What is a Short Sale and How to Do it in Real Estate
- May 26, 2021
- 6 min read
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Buying a home can be a long and tedious process, and it can be tough to find a piece of property that’s affordable for your budget. However, many enterprising homebuyers occasionally find excellent deals by purchasing short-selling properties.
Short sales are distinct from foreclosures but still occur when a current homeowner can’t make mortgage payments any longer. Homebuyers looking for potential deals can take advantage of short sales and oftentimes purchase property for significantly lower prices than they would otherwise.
Let’s break down short sales in more detail and explore how you can purchase a short-selling property.
This stands in contrast to most home sales, as the majority of homeowners attempt to get at least as much as they owe on their current mortgage so they can buy a new property immediately after selling their current house.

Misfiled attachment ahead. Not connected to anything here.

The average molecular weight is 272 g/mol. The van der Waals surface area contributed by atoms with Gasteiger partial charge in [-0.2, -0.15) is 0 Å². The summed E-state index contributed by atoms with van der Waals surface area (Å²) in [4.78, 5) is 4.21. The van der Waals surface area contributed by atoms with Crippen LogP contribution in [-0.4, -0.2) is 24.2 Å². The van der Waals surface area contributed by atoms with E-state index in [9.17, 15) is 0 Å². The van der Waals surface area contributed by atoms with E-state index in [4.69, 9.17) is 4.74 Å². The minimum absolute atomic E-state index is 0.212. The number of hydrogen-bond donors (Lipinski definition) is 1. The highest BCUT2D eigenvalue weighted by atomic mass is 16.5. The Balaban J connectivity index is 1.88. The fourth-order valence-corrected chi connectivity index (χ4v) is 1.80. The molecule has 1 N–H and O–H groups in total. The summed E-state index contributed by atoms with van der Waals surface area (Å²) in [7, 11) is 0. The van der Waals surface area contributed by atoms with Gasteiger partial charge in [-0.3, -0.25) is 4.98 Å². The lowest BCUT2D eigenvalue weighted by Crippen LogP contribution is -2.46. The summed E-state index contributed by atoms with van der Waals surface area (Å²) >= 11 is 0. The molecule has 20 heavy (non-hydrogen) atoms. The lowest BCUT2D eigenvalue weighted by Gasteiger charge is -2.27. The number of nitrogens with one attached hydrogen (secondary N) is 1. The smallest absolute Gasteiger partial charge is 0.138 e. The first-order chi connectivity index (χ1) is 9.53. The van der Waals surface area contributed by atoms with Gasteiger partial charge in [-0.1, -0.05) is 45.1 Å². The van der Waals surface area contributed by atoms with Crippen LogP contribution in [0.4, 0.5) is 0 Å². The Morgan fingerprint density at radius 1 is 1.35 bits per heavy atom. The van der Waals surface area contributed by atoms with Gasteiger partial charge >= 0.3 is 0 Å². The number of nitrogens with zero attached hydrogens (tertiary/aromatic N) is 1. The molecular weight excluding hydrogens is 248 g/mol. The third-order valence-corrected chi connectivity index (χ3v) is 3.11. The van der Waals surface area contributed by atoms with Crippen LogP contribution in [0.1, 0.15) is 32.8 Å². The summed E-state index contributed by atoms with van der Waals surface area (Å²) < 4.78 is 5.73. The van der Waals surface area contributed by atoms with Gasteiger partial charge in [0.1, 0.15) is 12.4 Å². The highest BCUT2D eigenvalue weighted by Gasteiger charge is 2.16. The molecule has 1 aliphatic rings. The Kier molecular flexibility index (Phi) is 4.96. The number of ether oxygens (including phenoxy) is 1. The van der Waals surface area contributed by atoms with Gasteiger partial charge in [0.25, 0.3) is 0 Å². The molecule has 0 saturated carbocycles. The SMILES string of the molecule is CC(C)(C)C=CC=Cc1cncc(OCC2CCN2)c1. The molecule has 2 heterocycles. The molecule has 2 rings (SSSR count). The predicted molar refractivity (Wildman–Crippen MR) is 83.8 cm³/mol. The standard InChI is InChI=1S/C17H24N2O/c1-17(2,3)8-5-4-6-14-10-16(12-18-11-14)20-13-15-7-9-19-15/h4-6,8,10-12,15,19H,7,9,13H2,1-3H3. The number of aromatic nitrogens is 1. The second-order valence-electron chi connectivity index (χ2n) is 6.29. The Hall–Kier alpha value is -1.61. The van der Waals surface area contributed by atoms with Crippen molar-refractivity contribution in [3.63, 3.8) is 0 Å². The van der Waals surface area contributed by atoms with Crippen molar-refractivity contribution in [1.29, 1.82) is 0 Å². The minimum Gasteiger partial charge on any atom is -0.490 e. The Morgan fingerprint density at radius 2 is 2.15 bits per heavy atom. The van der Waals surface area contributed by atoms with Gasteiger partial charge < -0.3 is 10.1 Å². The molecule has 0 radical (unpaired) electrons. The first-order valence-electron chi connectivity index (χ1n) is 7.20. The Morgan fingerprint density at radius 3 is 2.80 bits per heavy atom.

With a short sale, the original mortgage’s lender gets all the proceeds for the sale. In exchange, they forgive the remaining mortgage difference for their home’s owners or impose a deficiency judgment. In the latter case, the original borrower still has to pay what is leftover.
Even though this might not seem very beneficial for the lender, it’s often preferred compared to foreclosures. In some ways, short sales allow homeowners and mortgage lenders to get out of a tough financial situation by taking a smaller loss than they would both suffer otherwise.
In the best short sale scenarios, buyers can profit greatly from buying short-selling homes (house flippers, in particular, look for short-selling homes).
Short sales can have many benefits for both buyers and sellers. Buyers, for instance, benefit from:
- Discounted prices on homes. Remember, short sales revolve around selling properties as quickly as possible, which often means buyers can purchase them for less than their true value